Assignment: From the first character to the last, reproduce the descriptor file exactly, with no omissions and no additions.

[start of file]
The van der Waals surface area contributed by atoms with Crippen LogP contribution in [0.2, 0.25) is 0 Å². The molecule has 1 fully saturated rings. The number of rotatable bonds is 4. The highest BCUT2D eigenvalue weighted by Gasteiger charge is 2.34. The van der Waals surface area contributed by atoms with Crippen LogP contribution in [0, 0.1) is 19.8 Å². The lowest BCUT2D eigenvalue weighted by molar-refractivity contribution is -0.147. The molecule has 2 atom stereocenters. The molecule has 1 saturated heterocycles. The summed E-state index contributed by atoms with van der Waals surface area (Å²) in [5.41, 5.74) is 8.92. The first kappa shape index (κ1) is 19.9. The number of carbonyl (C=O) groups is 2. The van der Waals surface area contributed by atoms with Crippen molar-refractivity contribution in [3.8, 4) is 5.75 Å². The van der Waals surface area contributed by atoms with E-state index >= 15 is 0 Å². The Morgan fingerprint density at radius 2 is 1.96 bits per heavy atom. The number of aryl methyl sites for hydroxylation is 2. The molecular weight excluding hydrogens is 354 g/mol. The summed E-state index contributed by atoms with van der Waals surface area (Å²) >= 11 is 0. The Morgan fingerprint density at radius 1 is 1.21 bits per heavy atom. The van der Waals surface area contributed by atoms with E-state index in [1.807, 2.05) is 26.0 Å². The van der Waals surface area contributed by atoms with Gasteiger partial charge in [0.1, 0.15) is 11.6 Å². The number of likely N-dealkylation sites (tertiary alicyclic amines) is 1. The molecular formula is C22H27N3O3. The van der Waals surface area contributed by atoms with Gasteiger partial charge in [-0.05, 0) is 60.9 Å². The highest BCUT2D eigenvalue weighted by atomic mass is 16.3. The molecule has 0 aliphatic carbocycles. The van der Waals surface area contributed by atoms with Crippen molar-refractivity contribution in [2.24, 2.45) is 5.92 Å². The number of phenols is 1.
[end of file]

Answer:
The van der Waals surface area contributed by atoms with Crippen LogP contribution in [0.2, 0.25) is 0 Å². The molecule has 1 fully saturated rings. The number of rotatable bonds is 4. The highest BCUT2D eigenvalue weighted by Gasteiger charge is 2.34. The van der Waals surface area contributed by atoms with Crippen LogP contribution in [0, 0.1) is 19.8 Å². The lowest BCUT2D eigenvalue weighted by molar-refractivity contribution is -0.147. The molecule has 2 atom stereocenters. The molecule has 1 saturated heterocycles. The summed E-state index contributed by atoms with van der Waals surface area (Å²) in [5.41, 5.74) is 8.92. The first kappa shape index (κ1) is 19.9. The number of carbonyl (C=O) groups is 2. The van der Waals surface area contributed by atoms with Crippen molar-refractivity contribution in [3.8, 4) is 5.75 Å². The van der Waals surface area contributed by atoms with E-state index >= 15 is 0 Å². The Morgan fingerprint density at radius 2 is 1.96 bits per heavy atom. The number of aryl methyl sites for hydroxylation is 2. The molecular weight excluding hydrogens is 354 g/mol. The summed E-state index contributed by atoms with van der Waals surface area (Å²) >= 11 is 0. The Morgan fingerprint density at radius 1 is 1.21 bits per heavy atom. The van der Waals surface area contributed by atoms with E-state index in [1.807, 2.05) is 26.0 Å². The van der Waals surface area contributed by atoms with Gasteiger partial charge in [0.1, 0.15) is 11.6 Å². The number of likely N-dealkylation sites (tertiary alicyclic amines) is 1. The molecular formula is C22H27N3O3. The van der Waals surface area contributed by atoms with Gasteiger partial charge in [-0.05, 0) is 60.9 Å². The highest BCUT2D eigenvalue weighted by atomic mass is 16.3. The molecule has 0 aliphatic carbocycles. The van der Waals surface area contributed by atoms with Crippen molar-refractivity contribution in [2.24, 2.45) is 5.92 Å². The number of phenols is 1.